Black Sheep Review: The Upside of Unrequited

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The Upside of Unrequited

 

Prepare yourself: this will be a black sheep review. This just did not work for me. From the moment this story started, I knew it would not be one I would enjoy. I didn’t DNF but I struggled and rolled my eyes a lot.

Short recap: Molly is a seventeen year old girl that has had 26 crushes but never been kissed by a boy. She is afraid of rejection so she chooses to crush on a boy from afar. Things change when she starts a job and meets a boy.

I enjoyed Simon vs. the Homo Sapiens Agenda so I expected more of the same great writing with Albertalli’s new book. I don’t feel any of these characters possessed the same charm or charisma as the characters from Simon & Co. The characters’ lack of development was only half of the problem. The other half was the actual plot. I’ll get to that in a moment. I felt nothing for any character in this story. Not a thing. They felt super shallow, self centered, and void of personality. I did not like the protagonist, Molly, at all. I never believed her plight. Actually, here is a list of items that bothered me the most about her:

  • She acted like a very emotionally stunted 17 year old. She came across as an 11 year old girl discovering boys for the first time.
  • She is obsessed with finding a boy. AND she is obsessed with losing her V-Card to a boy. SLOW YOUR ROLL, SISTER. You shouldn’t give that away to just anyone simply because everyone, including your twin, is having sex. (The first boy she kisses she immediately takes to her bed and acts like she wants to do the deed. Whoa.)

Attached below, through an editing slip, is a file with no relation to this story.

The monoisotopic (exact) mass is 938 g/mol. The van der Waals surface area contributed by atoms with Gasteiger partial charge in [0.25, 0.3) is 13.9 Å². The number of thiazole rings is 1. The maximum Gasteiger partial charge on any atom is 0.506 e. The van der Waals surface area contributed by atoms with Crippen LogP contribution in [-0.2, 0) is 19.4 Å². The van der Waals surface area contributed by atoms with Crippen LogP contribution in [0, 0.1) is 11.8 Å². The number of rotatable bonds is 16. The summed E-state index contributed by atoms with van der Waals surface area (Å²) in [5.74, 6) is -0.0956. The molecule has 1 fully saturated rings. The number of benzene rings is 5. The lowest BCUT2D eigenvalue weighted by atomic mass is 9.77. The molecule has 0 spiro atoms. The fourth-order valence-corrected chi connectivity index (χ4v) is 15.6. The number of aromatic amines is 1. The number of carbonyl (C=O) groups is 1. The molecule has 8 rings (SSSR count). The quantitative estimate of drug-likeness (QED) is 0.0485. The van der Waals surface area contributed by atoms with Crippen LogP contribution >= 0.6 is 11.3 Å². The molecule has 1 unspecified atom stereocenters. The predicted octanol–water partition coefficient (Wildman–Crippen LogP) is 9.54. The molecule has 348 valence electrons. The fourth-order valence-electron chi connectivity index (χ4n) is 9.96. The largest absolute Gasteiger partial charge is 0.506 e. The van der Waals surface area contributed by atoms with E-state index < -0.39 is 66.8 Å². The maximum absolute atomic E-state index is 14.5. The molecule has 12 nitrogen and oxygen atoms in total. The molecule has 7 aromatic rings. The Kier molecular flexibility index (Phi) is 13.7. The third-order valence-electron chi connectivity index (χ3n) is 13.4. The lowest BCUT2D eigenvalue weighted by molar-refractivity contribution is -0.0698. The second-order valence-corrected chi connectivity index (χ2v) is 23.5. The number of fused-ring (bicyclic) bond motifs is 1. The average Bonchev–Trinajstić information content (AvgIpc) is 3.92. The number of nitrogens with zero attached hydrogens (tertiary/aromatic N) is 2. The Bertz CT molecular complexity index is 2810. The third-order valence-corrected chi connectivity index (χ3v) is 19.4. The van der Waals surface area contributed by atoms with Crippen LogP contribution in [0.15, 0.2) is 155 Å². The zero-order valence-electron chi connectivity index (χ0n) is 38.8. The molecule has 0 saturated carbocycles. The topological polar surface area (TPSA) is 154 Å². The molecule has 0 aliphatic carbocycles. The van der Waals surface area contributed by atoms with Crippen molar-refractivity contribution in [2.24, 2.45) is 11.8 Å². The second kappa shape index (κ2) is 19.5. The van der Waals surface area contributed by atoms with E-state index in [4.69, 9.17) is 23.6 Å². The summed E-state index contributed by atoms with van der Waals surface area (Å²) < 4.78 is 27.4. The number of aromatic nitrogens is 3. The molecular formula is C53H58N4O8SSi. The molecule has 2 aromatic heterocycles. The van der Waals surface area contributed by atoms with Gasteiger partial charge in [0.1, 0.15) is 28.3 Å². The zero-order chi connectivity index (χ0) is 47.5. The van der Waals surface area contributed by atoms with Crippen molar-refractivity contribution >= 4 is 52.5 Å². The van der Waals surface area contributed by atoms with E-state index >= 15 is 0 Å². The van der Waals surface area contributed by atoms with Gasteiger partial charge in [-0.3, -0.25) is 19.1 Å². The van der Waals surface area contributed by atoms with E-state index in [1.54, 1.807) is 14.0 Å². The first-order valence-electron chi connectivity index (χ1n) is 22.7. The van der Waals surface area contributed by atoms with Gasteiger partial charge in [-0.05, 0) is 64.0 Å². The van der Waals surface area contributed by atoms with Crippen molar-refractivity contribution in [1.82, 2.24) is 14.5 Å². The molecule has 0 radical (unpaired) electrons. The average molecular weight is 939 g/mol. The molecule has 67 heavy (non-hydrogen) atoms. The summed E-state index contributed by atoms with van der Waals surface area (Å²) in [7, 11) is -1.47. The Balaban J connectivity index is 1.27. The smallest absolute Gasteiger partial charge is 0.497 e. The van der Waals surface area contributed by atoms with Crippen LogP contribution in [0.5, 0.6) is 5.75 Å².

• She is also a voyeur that creepily watches her twin making out with other girls. Um… what?
  • She constantly, and I do mean constantly, refers to her physical size in the most negative way possible but then chooses to do nothing about it. (Ignore for a moment that the author never described what Molly looks like. If she did I missed it. All I know about Molly’s is that she’s a bigger sized girl.) She does defend herself when a jerk makes a weird comment, but is always worried a boy will not like her because of her size. I get that, but I just don’t feel that topic was written properly in this story.
  • She also reminds everyone that she is on Zoloft but it is never explained why. Does it matter? Not that I could tell. It felt like it didn’t have an impact on the overall story but it was constantly talked about.
  • She was wishy-washy with her feelings throughout the entire book.

I felt Molly was the most developed character in this book but I still knew nothing of who she was. I knew she was crafty and liked Pintrest. What about her likes and dislikes? What was she truly passionate about? I could not tell you that because all I knew was that she was obsessed with her crushes and she had never been kissed.